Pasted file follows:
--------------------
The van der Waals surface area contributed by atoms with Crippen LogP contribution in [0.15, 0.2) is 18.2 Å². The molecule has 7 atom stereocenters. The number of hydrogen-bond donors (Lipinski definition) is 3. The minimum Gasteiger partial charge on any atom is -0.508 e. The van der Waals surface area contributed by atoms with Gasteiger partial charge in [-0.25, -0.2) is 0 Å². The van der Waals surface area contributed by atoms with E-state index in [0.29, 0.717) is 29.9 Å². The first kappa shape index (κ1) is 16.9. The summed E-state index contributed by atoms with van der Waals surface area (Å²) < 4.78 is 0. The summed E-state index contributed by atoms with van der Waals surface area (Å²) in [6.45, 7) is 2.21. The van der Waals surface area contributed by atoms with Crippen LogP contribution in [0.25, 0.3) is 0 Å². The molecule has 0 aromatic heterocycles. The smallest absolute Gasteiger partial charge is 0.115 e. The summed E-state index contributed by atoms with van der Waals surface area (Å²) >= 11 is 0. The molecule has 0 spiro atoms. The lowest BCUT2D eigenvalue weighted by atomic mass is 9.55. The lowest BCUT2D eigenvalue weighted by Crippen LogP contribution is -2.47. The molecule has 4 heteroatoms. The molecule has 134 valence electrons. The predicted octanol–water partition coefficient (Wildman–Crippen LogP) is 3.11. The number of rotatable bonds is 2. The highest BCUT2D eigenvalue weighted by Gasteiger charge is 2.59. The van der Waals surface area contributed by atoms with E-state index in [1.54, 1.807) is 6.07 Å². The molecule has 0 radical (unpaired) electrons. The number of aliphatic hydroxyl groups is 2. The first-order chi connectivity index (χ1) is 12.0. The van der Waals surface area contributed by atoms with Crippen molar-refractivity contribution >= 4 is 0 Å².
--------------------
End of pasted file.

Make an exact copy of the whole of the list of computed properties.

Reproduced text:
The van der Waals surface area contributed by atoms with Crippen LogP contribution in [0.15, 0.2) is 18.2 Å². The molecule has 7 atom stereocenters. The number of hydrogen-bond donors (Lipinski definition) is 3. The minimum Gasteiger partial charge on any atom is -0.508 e. The van der Waals surface area contributed by atoms with Gasteiger partial charge in [-0.25, -0.2) is 0 Å². The van der Waals surface area contributed by atoms with E-state index in [0.29, 0.717) is 29.9 Å². The first kappa shape index (κ1) is 16.9. The summed E-state index contributed by atoms with van der Waals surface area (Å²) < 4.78 is 0. The summed E-state index contributed by atoms with van der Waals surface area (Å²) in [6.45, 7) is 2.21. The van der Waals surface area contributed by atoms with Crippen LogP contribution in [0.25, 0.3) is 0 Å². The molecule has 0 aromatic heterocycles. The smallest absolute Gasteiger partial charge is 0.115 e. The summed E-state index contributed by atoms with van der Waals surface area (Å²) >= 11 is 0. The molecule has 0 spiro atoms. The lowest BCUT2D eigenvalue weighted by atomic mass is 9.55. The lowest BCUT2D eigenvalue weighted by Crippen LogP contribution is -2.47. The molecule has 4 heteroatoms. The molecule has 134 valence electrons. The predicted octanol–water partition coefficient (Wildman–Crippen LogP) is 3.11. The number of rotatable bonds is 2. The highest BCUT2D eigenvalue weighted by Gasteiger charge is 2.59. The van der Waals surface area contributed by atoms with E-state index in [1.54, 1.807) is 6.07 Å². The molecule has 0 radical (unpaired) electrons. The number of aliphatic hydroxyl groups is 2. The first-order chi connectivity index (χ1) is 12.0. The van der Waals surface area contributed by atoms with Crippen molar-refractivity contribution >= 4 is 0 Å².